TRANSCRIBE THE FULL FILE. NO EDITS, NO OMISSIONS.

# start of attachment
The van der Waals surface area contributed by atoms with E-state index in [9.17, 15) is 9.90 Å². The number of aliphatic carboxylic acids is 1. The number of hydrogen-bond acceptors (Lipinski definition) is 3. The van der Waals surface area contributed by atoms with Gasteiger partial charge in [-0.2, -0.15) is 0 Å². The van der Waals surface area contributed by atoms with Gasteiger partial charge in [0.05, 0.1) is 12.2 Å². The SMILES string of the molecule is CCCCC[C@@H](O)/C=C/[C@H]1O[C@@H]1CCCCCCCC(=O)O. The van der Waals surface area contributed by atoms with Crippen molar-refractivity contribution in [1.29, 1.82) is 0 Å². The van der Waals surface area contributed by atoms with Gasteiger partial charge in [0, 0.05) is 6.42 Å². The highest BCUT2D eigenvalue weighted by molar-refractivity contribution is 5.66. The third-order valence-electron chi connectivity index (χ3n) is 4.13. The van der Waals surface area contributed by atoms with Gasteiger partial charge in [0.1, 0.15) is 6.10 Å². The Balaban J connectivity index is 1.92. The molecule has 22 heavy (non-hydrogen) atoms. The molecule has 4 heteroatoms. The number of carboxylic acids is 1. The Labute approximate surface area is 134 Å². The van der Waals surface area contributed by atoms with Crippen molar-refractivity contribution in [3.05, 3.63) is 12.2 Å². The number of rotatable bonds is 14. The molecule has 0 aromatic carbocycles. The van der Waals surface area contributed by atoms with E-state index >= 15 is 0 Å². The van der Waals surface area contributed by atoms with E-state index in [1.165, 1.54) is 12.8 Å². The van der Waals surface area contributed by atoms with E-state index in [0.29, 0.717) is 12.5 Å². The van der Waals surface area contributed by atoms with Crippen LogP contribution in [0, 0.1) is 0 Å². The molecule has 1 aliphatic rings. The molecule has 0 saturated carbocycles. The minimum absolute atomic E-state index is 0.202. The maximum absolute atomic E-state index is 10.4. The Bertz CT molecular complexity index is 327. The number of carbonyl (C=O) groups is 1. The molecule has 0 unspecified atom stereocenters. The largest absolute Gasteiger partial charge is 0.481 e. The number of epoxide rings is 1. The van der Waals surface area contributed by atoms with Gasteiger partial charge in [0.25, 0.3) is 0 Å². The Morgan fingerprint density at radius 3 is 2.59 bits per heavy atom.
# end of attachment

The van der Waals surface area contributed by atoms with E-state index in [9.17, 15) is 9.90 Å². The number of aliphatic carboxylic acids is 1. The number of hydrogen-bond acceptors (Lipinski definition) is 3. The van der Waals surface area contributed by atoms with Gasteiger partial charge in [-0.2, -0.15) is 0 Å². The van der Waals surface area contributed by atoms with Gasteiger partial charge in [0.05, 0.1) is 12.2 Å². The SMILES string of the molecule is CCCCC[C@@H](O)/C=C/[C@H]1O[C@@H]1CCCCCCCC(=O)O. The van der Waals surface area contributed by atoms with Crippen molar-refractivity contribution in [1.29, 1.82) is 0 Å². The van der Waals surface area contributed by atoms with Gasteiger partial charge in [0, 0.05) is 6.42 Å². The highest BCUT2D eigenvalue weighted by molar-refractivity contribution is 5.66. The third-order valence-electron chi connectivity index (χ3n) is 4.13. The van der Waals surface area contributed by atoms with Gasteiger partial charge in [0.1, 0.15) is 6.10 Å². The Balaban J connectivity index is 1.92. The molecule has 22 heavy (non-hydrogen) atoms. The molecule has 4 heteroatoms. The number of carboxylic acids is 1. The Labute approximate surface area is 134 Å². The van der Waals surface area contributed by atoms with Crippen molar-refractivity contribution in [3.05, 3.63) is 12.2 Å². The number of rotatable bonds is 14. The molecule has 0 aromatic carbocycles. The van der Waals surface area contributed by atoms with E-state index >= 15 is 0 Å². The van der Waals surface area contributed by atoms with E-state index in [1.165, 1.54) is 12.8 Å². The van der Waals surface area contributed by atoms with E-state index in [0.29, 0.717) is 12.5 Å². The van der Waals surface area contributed by atoms with Crippen LogP contribution in [0, 0.1) is 0 Å². The molecule has 1 aliphatic rings. The molecule has 0 saturated carbocycles. The minimum absolute atomic E-state index is 0.202. The maximum absolute atomic E-state index is 10.4. The Bertz CT molecular complexity index is 327. The number of carbonyl (C=O) groups is 1. The molecule has 0 unspecified atom stereocenters. The largest absolute Gasteiger partial charge is 0.481 e. The number of epoxide rings is 1. The van der Waals surface area contributed by atoms with Gasteiger partial charge in [0.25, 0.3) is 0 Å². The Morgan fingerprint density at radius 3 is 2.59 bits per heavy atom.